Let me know about the FITS header stuff. That seems like a good piece of functionality to retain.
OK, a little more info after some "live fire" exercises ... basically testing focusing, having both SGP and Voyager flit around like angry hummingbirds from spot to spot focusing on things; I was trying to compare the different algo's that they use against "real world" clouds. One "advantage" of having a telescope "farm" is that I can task one for SGP, one for Voyager VCurve, one for Voyager LocalField, one for Voyager FocusMax and one for Maxim using FocusMax (yes, I know that Voyager just passes through Maxim FocusMax and regular FocusMax but you always test permuations ... you might find something!). The experiment is for all of them to go the same position which Stellarium shows as having a reasonable starfield and try to get a focus; that will tell me which is most consistent, which gets the best focus and which can survive a cloud in the middle :/
I picked about 100 locations in a cone about 30deg from vertical (again, I'm just getting focus rather than actual objects so I'm OK with just a few stars in the picture) and about 30 locations in "tough" spots with more airmass as well as before/ after astronomical twilight/ dawn to see how it does with atmospheric dispersal issues as well as stellar extinction issues from skyfog (I don't image less than 30deg below the horizon, so I didn't test that). Cameras are all identical and cooled the same value, darks were available if asked for by the app as well as exposure times the app wanted to use, and the location slews were all synchronized every 5 minutes (that was trivial with Voyager with it's DragScript, mind-numbingly tedious using SGP's and Maxim's "one at at time" sequences ... oy vey!! I guess that they expect that once you've imaged one then you're done ...)
Results were judged based both on PI calculated FWHD's from star(s) in the field center of the lights for point focusing algorithms and both CCD Inspector collimation reports plus PI FWHD's for field focusing algo's (recall that the focus point is just that, a point on a curve that is intersected by the flat focal plane/ sensor plate. If you focus only on a spot right in the center then everything else will be progressively out of focus from that spot, if you focus on the field than other than a ring of perfect focus everything else will be progressively fuzzy) Both algo's have value: if I'm shooting a galaxy that's only arc-seconds wide then I want a spot focusing algo, if I'm shooting a nebula that's many arc-minutes wide I want a field focusing algo.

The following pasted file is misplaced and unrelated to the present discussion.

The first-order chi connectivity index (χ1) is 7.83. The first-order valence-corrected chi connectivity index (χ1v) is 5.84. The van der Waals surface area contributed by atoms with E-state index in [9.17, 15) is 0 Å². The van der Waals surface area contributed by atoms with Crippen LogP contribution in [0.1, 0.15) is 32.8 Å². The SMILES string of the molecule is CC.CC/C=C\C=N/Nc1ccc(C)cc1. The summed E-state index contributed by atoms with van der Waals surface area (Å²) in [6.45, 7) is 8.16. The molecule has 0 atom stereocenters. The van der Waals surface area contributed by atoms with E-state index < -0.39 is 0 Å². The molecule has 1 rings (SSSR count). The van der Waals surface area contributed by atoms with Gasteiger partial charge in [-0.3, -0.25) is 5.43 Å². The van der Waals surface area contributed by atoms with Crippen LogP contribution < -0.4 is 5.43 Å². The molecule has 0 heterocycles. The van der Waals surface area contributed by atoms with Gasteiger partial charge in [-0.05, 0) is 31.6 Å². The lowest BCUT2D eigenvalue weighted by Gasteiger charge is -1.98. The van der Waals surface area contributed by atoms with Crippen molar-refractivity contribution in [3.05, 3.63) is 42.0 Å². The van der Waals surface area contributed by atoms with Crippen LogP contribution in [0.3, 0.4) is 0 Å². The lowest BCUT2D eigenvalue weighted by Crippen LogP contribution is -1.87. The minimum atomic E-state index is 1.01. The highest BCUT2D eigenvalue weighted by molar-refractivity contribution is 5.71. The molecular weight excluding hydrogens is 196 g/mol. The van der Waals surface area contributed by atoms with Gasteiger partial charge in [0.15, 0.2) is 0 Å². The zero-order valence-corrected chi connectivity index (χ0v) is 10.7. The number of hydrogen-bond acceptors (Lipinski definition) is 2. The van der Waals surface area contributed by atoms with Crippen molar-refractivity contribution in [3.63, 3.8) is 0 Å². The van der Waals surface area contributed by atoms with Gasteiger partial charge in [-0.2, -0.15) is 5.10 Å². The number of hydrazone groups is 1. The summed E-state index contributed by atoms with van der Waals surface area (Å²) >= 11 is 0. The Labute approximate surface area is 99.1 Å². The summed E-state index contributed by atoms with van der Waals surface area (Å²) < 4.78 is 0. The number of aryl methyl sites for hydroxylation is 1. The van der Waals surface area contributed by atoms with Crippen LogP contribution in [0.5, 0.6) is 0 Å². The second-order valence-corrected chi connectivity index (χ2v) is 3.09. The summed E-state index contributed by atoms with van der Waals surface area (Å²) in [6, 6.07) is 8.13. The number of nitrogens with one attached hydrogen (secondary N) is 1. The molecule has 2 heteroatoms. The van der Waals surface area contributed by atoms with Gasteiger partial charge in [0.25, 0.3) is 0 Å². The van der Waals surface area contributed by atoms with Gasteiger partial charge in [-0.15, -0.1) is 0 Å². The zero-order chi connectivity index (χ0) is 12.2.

Results were NOT judged on how long it took to focus ... being able to focus in seconds is meaningless if the light isn't razor sharp; I don't mind if it takes 5min to focus if my 20min exposure is going to be "pixel peeper" sharp and with my ASI 183MM and C14 I can get .14"/pixel so I will see if it's not focused!
Observations were carried out over two nights from 20:00 to 06:00 with variable high clouds (normally I try to avoid them, now I wanted to get them!) to get the twilight "tough times" as well as cloud effects. OTA's were "hot tubes" with calculated seeing at 1.5 arc-sec and SQM's varied from 19.2 to 20.5 (twilights to best), camera's were NightScape 10100's with a KAI 10100 chip
So, without further ado ...
Point Focus Algo's:
Best FWHM result: Maxim FocusMax, then Voyager FocusMax, then Voyager VCurve ... Voyager was pretty close, but about 30% of the time it chose stars to focus on that might not have been the best choice; FocusMax consistently picked the right magnitude. Both were good not to slew TOO far away from the target location for the focus star (you don't want to go more than 10deg DEC from the target because airmass will throw off the focus, Voyager sometimes roamed a bit far afield which showed on the target lights ...)
Best "cloud" result: Voyager VCurve, then Maxim FocusMax, then Voyager FocusMax ... Voyager consistently got a good curve despite clouds occluding things, FocusMax gave up most of the time (sigh)
Field Focus Algo's:
Best FWHM result: Voyager LocalField, then SGP ... both were consistent and not having to slew around saved time, but SGP sometimes gave REALLY whacky curves (I don't think they are balancing based on stellar magnitudes, which means if you're exposing long enough to get the dimmer stars you're going to be bloating the brighter one and need to take that into account when you're calculating VCurves)
Best "cloud" result: Voyager LocalField, then SGP ... SGP *really* doesn't like clouds in a portion of the field, likely a result of the bright/ dim thing for the FWHM results
One really nice thing about Voyager versus SGP is that I *can* pick what I want to use; SGP is either "in" or "out" ... additional kudo's for the DragScript, that's REALLY useful!
CliffNotes result: Voyager is a clear winner over SGP both in point focus objects (VCurve) and field focus objects (LocalField) in terms of dealing with clouds; it consistently gave me a usable focus value. For actual focus precision FocusMax natively though Voyager is the winner for point objects (galaxies), Voyager LocalField is the winner for field objects (nebulae). Therefore, when I'm planning my night if there are clouds possible I'll choose Voyager VCurve/ LocalField, if it's going to be clear and I'm shooting galaxies I'll use Voyager FocusMax and shooting nebulae Voyager LocalField ...
And now, back to my thermal mass/ mirror peltier cooling experiments ... :/ It was actually 'kinda nice watching the scopes flit around, like the fountains at the Bellagio ...
Edited by choward94002, 07 December 2018 - 01:25 PM.